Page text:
The football team travels to Sin City this week where they are sure to be met by a huge contingent of Cougar fans - because Cougar Nation is just that awesome. While all of you Vegas-bound, lucky you-know-whats can treat this as the wallet-draining vacation it is, make no mistake, it's all work for the members of the football program.
One of the main reasons the wonderful authors of this site asked me to come on board is because of my insight into the often-unnoticed inner-workings of the athletic department. In that vein, today's mission is to elucidate the chaotic excursions we call road trips.
Let me make one thing clear: Football road trips are a different monster than the basketball road trips of which I've been a part. However, I'm confident the basic fundamentals of the trips are similar enough that what I have to say rings true. So, without further ado...
What the general public often fails to realize about these trips is that the preparation begins months in advance. If you want to ensure the team a non-miserable traveling experience, it all comes down to having a good Ops guy. With the basketball team, these duties fell to Tim Marrion the past three seasons. (As a side note, I want to publicly congratulate Tim on earning the San Jose State assistant coaching position. He's going to be a phenomenal coach.) Now, back on track: Tim was responsible for planning and executing trips from the day the schedule was finalized until the team returned to Pullman. That's no easy task. From preparing flight and hotel arrangements for 25+ people to making restaurant reservations to finding gyms for practices, there are a lot of pieces to the puzzle-and a lot of puzzles throughout the season.
As the trips get closer, there is an even greater amount of work that goes into them. From my standpoint as head manager, the nights leading up to road trips meant no social life, very little sleep and making schoolwork secondary. The night before every trip, the equipment manager's job is to pack up everything the team could possibly need throughout the entire hiatus from Pullman. For me that meant packing up a gear bag with extra spandex, socks, clipboards, play cards, jerseys, laundry detergent and a whole lot more. For the football team, their managers (of which four or five generally travel each week) are also in charge of packing up all the pads, helmets, shoes, headsets, and everything else that goes in that sweet new equipment truck.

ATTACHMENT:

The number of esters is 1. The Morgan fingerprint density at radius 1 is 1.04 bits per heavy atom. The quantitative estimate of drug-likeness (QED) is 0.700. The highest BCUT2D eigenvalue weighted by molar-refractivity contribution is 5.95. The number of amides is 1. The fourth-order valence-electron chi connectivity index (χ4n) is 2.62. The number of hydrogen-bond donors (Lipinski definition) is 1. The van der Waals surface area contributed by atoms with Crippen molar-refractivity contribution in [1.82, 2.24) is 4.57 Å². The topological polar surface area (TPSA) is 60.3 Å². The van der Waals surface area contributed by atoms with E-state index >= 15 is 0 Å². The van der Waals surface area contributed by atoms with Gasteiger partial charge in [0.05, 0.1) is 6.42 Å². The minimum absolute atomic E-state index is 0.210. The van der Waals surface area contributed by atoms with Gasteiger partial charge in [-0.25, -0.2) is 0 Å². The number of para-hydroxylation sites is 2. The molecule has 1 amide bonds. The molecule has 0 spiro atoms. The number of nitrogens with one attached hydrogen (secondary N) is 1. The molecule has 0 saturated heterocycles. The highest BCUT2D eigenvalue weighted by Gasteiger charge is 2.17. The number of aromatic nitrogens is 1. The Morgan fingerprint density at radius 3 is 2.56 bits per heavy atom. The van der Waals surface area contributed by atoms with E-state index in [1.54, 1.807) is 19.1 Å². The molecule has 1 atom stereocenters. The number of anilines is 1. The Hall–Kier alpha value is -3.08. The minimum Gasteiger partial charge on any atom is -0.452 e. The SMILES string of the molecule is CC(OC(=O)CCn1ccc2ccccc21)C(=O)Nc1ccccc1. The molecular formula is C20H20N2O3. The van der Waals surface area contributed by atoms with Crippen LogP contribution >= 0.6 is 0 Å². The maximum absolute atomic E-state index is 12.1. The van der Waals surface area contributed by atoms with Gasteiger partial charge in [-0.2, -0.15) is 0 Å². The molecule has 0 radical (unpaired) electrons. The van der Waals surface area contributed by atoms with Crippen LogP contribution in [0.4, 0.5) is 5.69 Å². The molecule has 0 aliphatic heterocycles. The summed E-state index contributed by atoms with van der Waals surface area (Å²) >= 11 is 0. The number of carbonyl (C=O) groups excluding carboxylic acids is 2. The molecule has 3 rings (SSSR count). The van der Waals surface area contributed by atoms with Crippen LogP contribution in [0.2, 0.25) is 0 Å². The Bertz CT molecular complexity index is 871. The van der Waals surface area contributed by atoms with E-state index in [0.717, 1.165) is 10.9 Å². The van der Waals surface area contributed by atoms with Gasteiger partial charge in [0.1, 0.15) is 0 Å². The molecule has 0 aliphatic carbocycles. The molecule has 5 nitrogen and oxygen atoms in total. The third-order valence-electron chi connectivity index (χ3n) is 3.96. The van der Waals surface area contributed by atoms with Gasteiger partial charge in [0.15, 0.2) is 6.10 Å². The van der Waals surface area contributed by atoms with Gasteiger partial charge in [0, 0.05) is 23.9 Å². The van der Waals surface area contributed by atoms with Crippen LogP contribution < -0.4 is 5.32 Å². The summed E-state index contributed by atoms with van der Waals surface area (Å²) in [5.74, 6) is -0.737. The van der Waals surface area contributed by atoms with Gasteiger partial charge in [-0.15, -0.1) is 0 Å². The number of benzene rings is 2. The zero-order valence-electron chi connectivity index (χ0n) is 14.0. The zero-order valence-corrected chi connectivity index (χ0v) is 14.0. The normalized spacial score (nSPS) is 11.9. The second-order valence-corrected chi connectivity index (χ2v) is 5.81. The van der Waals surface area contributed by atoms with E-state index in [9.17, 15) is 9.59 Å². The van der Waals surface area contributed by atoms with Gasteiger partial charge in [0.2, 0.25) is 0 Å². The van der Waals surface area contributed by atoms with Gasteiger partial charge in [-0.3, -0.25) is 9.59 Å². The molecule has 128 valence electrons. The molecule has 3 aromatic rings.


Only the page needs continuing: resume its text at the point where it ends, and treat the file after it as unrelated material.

In addition to packing extra equipment, the night before a trip also entails packing the players' carry-on bags consisting of their game jerseys, shooting shirts, practice gear, travel suits and occasionally other miscellaneous items, as to ensure nobody leaves the trip essentials behind. While I choose to believe our student-athletes are more than capable of packing their own gear, it is too much of a risk to leave it up to chance.
Almost all of the teams in the athletic department leave Pullman the day before the competition. While I believe the football team charters most of their trips, given how large their travel party is, the other teams tend to fly commercially. This means the buses typically leave Pullman fairly early in the morning en route to the Spokane airport. You know those horror stories every team complains about when it comes to traveling to Pullman? Yeah, well our teams get to experience them on every trip.